What had caused this vivid reaction?
Oberhummer polemicized in his op-ed article against all those who believe that if might be possible to leave the German nation like an association, a political party or a religious community. I quote: "Es wäre Volksverrat, wenn wir uns des deutschen Volkes, dessen bester Teil wir sind, schämen würden"– as you see, not only conservatives of the beginning of the century, but also some social-democrats were convinced that Austrians, if being German, have to be the better Germans. And he continued that, despite the abominable Nazi crimes, no people "auch kein Siegervolk – von den kleinen wollen wir gar nicht reden – das Recht [habe], uns unsere Kulturhöhe zu bestreiten". The small nations he spoke of, were peoples like the Czechs, the victorious nations were those who implemented their own culture policy in occupied Austria. With respect to this critique against American policy in Austria the reaction of the occupation authorities seems natural.
But it is astonishing that also historians share the point of view of the American censor and prove to be unable to understand the intention of the op-ed article. They reduce the article to some blaming quotations or qualify it, as it did Felix Kreissler in his famous study "Der Österreicher und seine Nation. Ein Lernprozeß mit Hindernissen", as a proof for the persistence of pan-German resentments inside the social-democratic party. I quote: "Eine solche Konzentration des pangermanistischen Giftes, in der man alle Schlager der nationalsozialistischen Propaganda wieder findet, bis zur ‘deutschen Mission’ Österreichs, die soeben in Blut und Schlamm untergegangen war, knüpfte – wie wenn nichts geschehen wäre – dort an, wo das Dritte Reich begonnen und aufgehört hatte. Eine solche Sprache – außer daß sie zeigte, daß ihr Autor absolut nichts aus der Geschichte gelernt hatte, mußte für die Verantwortlichen der österreichischen Politik ein Warnsignal sein. Eine Warnung, daß trotz der Begeisterung der Befreiungstage, der […] großen Worte über die österreichische Kultur, es noch sehr viel zu tun gab, um aus den Worten eine Realität […] zu machen."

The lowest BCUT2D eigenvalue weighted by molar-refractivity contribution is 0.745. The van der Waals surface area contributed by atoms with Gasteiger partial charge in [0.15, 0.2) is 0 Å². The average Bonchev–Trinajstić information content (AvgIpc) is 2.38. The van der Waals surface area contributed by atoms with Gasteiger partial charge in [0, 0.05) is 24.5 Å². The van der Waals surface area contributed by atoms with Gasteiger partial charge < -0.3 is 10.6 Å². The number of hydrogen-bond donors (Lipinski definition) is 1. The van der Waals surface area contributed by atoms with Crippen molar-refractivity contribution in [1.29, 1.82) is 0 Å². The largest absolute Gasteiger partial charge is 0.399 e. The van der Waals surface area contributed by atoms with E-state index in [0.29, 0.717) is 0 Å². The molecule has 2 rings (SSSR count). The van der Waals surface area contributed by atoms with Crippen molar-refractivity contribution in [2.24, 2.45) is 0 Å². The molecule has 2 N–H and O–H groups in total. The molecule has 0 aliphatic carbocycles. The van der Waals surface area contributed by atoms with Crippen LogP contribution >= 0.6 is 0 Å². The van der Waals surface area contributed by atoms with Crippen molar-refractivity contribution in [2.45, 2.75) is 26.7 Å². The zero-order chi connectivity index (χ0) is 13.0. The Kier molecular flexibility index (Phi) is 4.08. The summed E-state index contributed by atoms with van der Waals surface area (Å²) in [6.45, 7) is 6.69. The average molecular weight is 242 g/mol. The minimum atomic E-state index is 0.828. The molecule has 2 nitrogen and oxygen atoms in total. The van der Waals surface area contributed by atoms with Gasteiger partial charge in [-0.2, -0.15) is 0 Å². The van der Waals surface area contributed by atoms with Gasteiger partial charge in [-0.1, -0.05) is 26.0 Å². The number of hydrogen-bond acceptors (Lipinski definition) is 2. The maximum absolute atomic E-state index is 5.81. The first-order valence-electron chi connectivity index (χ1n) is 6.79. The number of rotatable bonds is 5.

I quoted Kreissler that exhaustively, because his diction is typical for left wing Austrian patriotism of that time as it was represented by journalists like Eva Priester who later became one of the celebrities of Bruno Frei’s daily "Der Abend", or the communist politician and writer Ernst Fischer, who had published, already in his Moscow exile, a brochure with the title "Der österreichische Volkscharakter", in which he confronted German and Austrian attitude in a rather schematical manner. Fischer war also the first editor of "Neues Österreich", a common newspaper of the People’s Party, the Socialist Party and the Communist Party, and minister of education in the Provisional government of 1945.
For a reader who has witnessed the discussions about Austria's past in the last 20, 25 years, it seems obvious that Oberhummer's op-ed article, despite its kind of pan-German reminiscent mood, was all but a repetition of the hits of Nazi propaganda. The author rejected the proclamation of a distinct Austrian nation as attempt to trivialize Austrian participation in the Nazi crimes. The whole article is an appeal to share with the Germans both the defeat and the responsibility for the crimes which had been committed in the name of Germany.
With regard to the predominance of the "first victim" myth of the following decades it seems flabbergasting how clearly the author addresses Austrian co-responsibility for Nazi crimes. But it is also remarkable that the only way of accepting this responsibility at that time seemed to be the prolongation of the social-democratic idea of Austria as part of the German nation, which had been the inspiration in 1938 for some embarrassing reactions towards the "Anschluss".